Neither a Borrower Nor a Lender Be Examples

Neither a Borrower Nor a Lender Be

This phrase, "neither a borrower nor a lender be," comes from Hamlet. It is spoken by Polonius to his son, Laertes. This is the context from the play by Shakespeare:


Examples of Neither a Borrower Nor a Lender Be:

"Neither a borrower nor a lender be;
For loan oft loses both itself and friend,
And borrowing dulls the edge of husbandry."


Polonius is telling his son that loaning money to others often results in the loss of the money and the friend-because the money is never returned. When you borrow money, it means that you are leaving beyond your means and can face humiliation.


Today, people often use this phrase to warn others against the dangers of borrowing and lending money. For example, a parent may caution a child to "neither a borrower nor a lender be."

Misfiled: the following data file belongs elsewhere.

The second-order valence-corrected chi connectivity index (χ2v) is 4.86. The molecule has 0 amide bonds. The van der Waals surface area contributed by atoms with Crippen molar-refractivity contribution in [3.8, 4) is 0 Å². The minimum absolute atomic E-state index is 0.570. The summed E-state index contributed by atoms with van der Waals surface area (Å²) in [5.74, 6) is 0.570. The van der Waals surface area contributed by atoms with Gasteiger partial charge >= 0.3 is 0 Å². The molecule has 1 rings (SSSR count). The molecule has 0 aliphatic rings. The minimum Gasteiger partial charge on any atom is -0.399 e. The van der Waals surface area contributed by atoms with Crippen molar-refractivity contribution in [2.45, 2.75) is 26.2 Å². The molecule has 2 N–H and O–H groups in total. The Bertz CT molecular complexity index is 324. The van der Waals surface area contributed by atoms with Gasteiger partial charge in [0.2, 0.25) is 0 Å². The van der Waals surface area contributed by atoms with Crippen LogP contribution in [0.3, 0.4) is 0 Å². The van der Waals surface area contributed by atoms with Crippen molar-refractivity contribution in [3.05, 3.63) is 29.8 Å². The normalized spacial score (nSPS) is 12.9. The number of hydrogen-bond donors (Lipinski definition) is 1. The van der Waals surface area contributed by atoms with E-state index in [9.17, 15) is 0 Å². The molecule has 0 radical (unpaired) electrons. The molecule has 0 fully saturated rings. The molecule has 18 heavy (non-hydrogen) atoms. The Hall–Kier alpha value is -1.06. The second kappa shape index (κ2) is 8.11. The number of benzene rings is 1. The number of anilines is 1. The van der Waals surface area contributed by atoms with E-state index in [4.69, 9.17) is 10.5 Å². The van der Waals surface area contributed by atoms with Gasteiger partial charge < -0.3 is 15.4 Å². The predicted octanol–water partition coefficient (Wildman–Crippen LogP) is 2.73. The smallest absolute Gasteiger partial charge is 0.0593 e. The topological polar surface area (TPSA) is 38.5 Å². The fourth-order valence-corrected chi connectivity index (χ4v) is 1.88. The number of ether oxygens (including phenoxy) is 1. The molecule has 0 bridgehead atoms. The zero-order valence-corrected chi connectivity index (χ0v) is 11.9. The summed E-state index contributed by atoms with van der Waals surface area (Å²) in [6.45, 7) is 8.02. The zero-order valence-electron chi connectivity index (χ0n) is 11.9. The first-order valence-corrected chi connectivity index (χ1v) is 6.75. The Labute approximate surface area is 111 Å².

Shakespeare is not the only one who cautioned against borrowing and lending money. King Solomon, a wise king from the Bible also noted the dangers of borrowing and lending in Proverbs 22:7: "The rich rule over the poor, and the borrower is slave to the lender."

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